Pixel Statistics and Program Size in Genetic Programming for Object Detection

Created by W.Langdon from gp-bibliography.bib Revision:1.3973

@TechReport{vuw-CS-TR-04-3,
  author =       "Mengjie Zhang and Urvesh Bhowan",
  title =        "Pixel Statistics and Program Size in Genetic
                 Programming for Object Detection",
  institution =  "Computer Science, Victoria University of Wellington",
  year =         "2004",
  number =       "CS-TR-04-3",
  address =      "New Zealand",
  keywords =     "genetic algorithms, genetic programming, pixel
                 statistics, false alarm position, program size,
                 multiclass object detection",
  URL =          "http://www.mcs.vuw.ac.nz/comp/Publications/archive/CS-TR-04/CS-TR-04-3.pdf",
  URL =          "http://www.mcs.vuw.ac.nz/comp/Publications/CS-TR-04-3.abs.html",
  abstract =     "genetic programming for object detection problems. In
                 this approach, domain independent, local region pixel
                 statistics are used to form three terminal sets. The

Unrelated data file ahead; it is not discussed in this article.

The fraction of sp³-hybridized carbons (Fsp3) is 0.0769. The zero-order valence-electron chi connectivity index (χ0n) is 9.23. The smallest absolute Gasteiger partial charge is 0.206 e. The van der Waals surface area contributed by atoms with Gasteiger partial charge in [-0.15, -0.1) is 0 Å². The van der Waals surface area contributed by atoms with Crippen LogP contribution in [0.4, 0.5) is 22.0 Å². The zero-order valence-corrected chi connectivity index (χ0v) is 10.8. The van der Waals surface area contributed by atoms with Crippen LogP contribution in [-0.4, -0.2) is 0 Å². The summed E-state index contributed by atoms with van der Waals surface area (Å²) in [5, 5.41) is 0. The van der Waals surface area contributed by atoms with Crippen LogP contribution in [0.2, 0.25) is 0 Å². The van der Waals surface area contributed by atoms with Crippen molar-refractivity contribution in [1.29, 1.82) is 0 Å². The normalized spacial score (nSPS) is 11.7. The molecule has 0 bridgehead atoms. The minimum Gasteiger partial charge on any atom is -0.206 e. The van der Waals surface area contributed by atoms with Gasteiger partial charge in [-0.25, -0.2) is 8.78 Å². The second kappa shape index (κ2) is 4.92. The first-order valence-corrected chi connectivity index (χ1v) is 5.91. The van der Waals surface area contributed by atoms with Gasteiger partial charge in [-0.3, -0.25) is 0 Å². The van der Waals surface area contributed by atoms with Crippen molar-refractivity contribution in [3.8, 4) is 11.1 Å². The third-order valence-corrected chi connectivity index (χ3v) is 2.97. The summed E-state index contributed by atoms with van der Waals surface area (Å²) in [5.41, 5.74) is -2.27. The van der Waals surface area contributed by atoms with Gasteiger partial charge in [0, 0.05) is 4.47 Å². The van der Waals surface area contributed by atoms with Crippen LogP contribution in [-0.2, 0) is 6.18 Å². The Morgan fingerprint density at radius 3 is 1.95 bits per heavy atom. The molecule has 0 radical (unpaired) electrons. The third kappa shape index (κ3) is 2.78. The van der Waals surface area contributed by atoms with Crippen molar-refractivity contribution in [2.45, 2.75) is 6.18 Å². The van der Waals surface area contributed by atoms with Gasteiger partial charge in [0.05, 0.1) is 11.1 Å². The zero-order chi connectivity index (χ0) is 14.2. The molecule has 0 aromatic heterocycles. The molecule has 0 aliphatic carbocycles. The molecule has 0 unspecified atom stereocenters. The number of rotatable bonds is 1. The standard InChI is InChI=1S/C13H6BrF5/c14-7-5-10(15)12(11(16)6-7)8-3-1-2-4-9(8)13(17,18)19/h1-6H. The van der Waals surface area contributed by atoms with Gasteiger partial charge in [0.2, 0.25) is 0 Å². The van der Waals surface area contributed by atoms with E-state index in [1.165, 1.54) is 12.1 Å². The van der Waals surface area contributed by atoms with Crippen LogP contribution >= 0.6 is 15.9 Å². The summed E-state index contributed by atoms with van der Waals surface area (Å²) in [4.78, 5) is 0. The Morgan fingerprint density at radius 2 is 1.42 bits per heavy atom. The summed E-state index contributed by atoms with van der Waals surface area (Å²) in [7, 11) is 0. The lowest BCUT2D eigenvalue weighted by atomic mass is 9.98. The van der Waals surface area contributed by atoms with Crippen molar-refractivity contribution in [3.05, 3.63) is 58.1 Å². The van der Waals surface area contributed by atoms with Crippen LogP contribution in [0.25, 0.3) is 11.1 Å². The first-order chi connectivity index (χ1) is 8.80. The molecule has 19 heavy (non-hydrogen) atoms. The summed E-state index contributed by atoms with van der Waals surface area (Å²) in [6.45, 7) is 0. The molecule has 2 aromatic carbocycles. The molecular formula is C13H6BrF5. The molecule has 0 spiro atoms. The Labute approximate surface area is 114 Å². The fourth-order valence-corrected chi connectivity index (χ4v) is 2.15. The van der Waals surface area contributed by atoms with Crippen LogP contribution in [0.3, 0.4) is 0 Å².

function set is constructed by the four standard
                 arithmetic operators and a conditional operator. A
                 multi-objective fitness function is constructed based
                 on detection rate, false alarm rate, false alarm
                 position and program size. This approach is applied to
                 three object detection problems of increasing
                 difficulty. The results suggest that the concentric
                 circular pixel statistics are more effective than the
                 square features for these object detection problems.
                 The fitness function with program size is more
                 effective and more efficient for these object detection
                 problems and the evolved genetic programs using this
                 fitness function are much shorter and easier to
                 interpret.",
}

Genetic Programming entries for Mengjie Zhang Urvesh Bhowan

Citations